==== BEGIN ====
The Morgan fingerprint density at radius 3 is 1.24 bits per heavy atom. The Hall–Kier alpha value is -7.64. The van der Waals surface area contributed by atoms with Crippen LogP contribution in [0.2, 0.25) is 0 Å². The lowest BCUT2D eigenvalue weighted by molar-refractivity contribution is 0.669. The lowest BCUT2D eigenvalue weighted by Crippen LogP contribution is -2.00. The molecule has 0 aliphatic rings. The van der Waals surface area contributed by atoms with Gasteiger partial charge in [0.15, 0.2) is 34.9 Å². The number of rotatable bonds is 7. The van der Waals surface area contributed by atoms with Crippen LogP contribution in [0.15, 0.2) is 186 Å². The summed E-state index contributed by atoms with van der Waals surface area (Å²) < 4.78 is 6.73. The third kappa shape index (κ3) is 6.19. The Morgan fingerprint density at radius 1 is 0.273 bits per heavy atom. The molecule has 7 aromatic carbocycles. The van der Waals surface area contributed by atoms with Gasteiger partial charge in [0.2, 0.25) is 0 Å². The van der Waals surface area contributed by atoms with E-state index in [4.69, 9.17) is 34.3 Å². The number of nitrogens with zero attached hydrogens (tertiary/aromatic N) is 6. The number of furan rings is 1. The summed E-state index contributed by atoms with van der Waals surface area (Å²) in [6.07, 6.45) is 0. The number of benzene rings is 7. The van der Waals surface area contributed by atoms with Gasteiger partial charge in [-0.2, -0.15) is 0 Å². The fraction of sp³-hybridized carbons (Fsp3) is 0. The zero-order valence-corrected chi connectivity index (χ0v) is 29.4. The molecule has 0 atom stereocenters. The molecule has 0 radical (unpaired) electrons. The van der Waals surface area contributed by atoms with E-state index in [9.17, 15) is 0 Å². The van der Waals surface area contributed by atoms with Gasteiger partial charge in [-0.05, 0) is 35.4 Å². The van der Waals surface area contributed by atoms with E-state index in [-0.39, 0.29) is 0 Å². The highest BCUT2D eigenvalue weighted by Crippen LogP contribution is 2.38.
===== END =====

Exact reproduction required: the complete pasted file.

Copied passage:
The Morgan fingerprint density at radius 3 is 1.24 bits per heavy atom. The Hall–Kier alpha value is -7.64. The van der Waals surface area contributed by atoms with Crippen LogP contribution in [0.2, 0.25) is 0 Å². The lowest BCUT2D eigenvalue weighted by molar-refractivity contribution is 0.669. The lowest BCUT2D eigenvalue weighted by Crippen LogP contribution is -2.00. The molecule has 0 aliphatic rings. The van der Waals surface area contributed by atoms with Gasteiger partial charge in [0.15, 0.2) is 34.9 Å². The number of rotatable bonds is 7. The van der Waals surface area contributed by atoms with Crippen LogP contribution in [0.15, 0.2) is 186 Å². The summed E-state index contributed by atoms with van der Waals surface area (Å²) < 4.78 is 6.73. The third kappa shape index (κ3) is 6.19. The Morgan fingerprint density at radius 1 is 0.273 bits per heavy atom. The molecule has 7 aromatic carbocycles. The van der Waals surface area contributed by atoms with Gasteiger partial charge in [0.2, 0.25) is 0 Å². The van der Waals surface area contributed by atoms with E-state index in [4.69, 9.17) is 34.3 Å². The number of nitrogens with zero attached hydrogens (tertiary/aromatic N) is 6. The number of furan rings is 1. The summed E-state index contributed by atoms with van der Waals surface area (Å²) in [6.07, 6.45) is 0. The number of benzene rings is 7. The van der Waals surface area contributed by atoms with Gasteiger partial charge in [-0.2, -0.15) is 0 Å². The fraction of sp³-hybridized carbons (Fsp3) is 0. The zero-order valence-corrected chi connectivity index (χ0v) is 29.4. The molecule has 0 atom stereocenters. The molecule has 0 radical (unpaired) electrons. The van der Waals surface area contributed by atoms with E-state index in [9.17, 15) is 0 Å². The van der Waals surface area contributed by atoms with Gasteiger partial charge in [-0.05, 0) is 35.4 Å². The van der Waals surface area contributed by atoms with E-state index in [-0.39, 0.29) is 0 Å². The highest BCUT2D eigenvalue weighted by Crippen LogP contribution is 2.38.